THE SECOND INDUSTRIAL POLICY RESOLUTION OF 1956.
Since the adoption of IPR 1948 significant developments took place in India.
26 th November 1949 – The constitution of India adopted with its “directive principles” of state policy by the Constituent Assembly.
26th January 1950 – Indian constitution came into effect.
1951 – Planning adopted on an organized basis.
1951 to 1956 First five year plan.
1954 December – Parliament accepted the socialist pattern of society as a basic aim of social and economic policy.
This necessitated the re-statement and reformulation of industrial policy in clearer terms and therefore the Government announced the second industrial policy resolution in April 1956 replacing the resolution of 1948.
The industrial policy resolution of 1956 was described as the economic constitution of India based on its political counterpart The constitution of India. The objective of a socialist pattern and mixed economy was given expression terms of industrial development through this resolution.
Important objectives of the 1956 resolution.
1] Acceleration of the rate of industrialization, in particular, the development of heavy industries.
2] Expansion of the public sector, especially I the field of infrastructure and basic and capital goods.
3] Wide diffusion of ownership and management in private industry, including the prevention of monopolies and concentration of economic powers.
4] Expansion of cottage, village and small scale industries.
5] Balanced industrial development and
6] Dispersal of industries in the backward areas.
Important provisions of the 1956 resolution.
I] New classification of industries into three categories
Schedule A – consisted of 17 industries which were to be the exclusive responsibility of the state.
They were arms and ammunition, atomic energy, iron and steel, heavy casting and forgings of iron and steel, heavy machinery required for iron and steel production, for mining for manufacturers, heavy electrical industries, coal, mineral oils, mining, iron ore and other important minerals like copper, lead and zinc, air craft, air transport, railway transport, ship building, telephone, telegraph and wireless equipment, generation and distribution of electricity.
Schedule B – consisted of 12 industries which were to be progressively state owned by the state and in which state would generally set up new enterprises, but in which private enterprises would be expected only to supplement the effort of the state.
They were other mining industries, aluminium and other non ferrous metals not included in schedule A, machine tools, ferro alloys and tool steels, the chemical industry, antibiotic and other essential drugs, fertilizers, synthetic rubber, carbonization of coal, pulp, road transport and sea transport.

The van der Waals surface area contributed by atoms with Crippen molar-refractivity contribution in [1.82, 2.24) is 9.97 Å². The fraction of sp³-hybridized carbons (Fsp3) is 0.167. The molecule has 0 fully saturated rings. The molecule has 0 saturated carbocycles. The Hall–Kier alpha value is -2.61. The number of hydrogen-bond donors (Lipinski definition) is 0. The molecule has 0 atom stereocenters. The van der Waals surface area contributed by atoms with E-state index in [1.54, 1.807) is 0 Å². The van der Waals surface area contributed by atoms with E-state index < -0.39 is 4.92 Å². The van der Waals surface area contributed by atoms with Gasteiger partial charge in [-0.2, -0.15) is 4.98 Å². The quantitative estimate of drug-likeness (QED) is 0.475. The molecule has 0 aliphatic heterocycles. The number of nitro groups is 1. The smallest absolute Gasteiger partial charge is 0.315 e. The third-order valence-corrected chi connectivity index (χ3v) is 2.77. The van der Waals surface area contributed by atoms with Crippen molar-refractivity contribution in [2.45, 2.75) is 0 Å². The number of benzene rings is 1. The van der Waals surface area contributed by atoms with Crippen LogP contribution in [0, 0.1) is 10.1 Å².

Schedule C – consisted of all the remaining industries and their future development would, in general be left to the initiative and enterprise of the private sector.
These industries had to fit into the framework of the social and economic policy of the state and be subject to control in terms of the Industries (Development and Regulation) Act and other relevant legislation’s.
In spite of this clear cut classification of industries they were not water tight compartments. Exceptions cold be made. Though the state was now to act as a senior partner unlike under 1948 policy, the public and the private sector were still expected to work closely together. The basic objective was to create a mixed economy in India.
II] Fair and non discriminatory treatment for the private sector – In order that the private sector may feel confident and function efficiently the state was to facilitate and encourage the development of industries in the private sector eg transport power and other services. The state would adopt suitable fiscal and monetary measures, provide financial and other special assistance and give a non discriminatory treatment to both public and private sector enterprises.
III] Encouragement to village and small scale enterprises – The state would facilitate and encourage village and small scale enterprises by restricting the volume of production in the large scale sector, differential taxation, direct subsidies, reservation of items of production etc. The state would concentrate on measures designed to improve the competitive strength of these enterprises and constantly improve and modernize the technique of production.
IV] Removal of disparities – The state emphasized the need for reducing the regional disparities in development which would ensure that the benefits of industrialization are experienced by the whole nation, A balanced and co ordinate development rural and urban areas, agricultural sector and industrial sectors would improve the overall standard of living.
V] The need for provision of amenities to labour – The resolution recognized a socialist democracy where labour is a partner in the common endeavor of development and should participate in it. The policy laid stress on improving their living and working conditions, joint consultations, participation in management whenever possible and improvement in the efficiency of labour.
VI] Attitude to foreign capital – The Government attitude to foreign capital was the same as was enunciated in the resolution of 1948.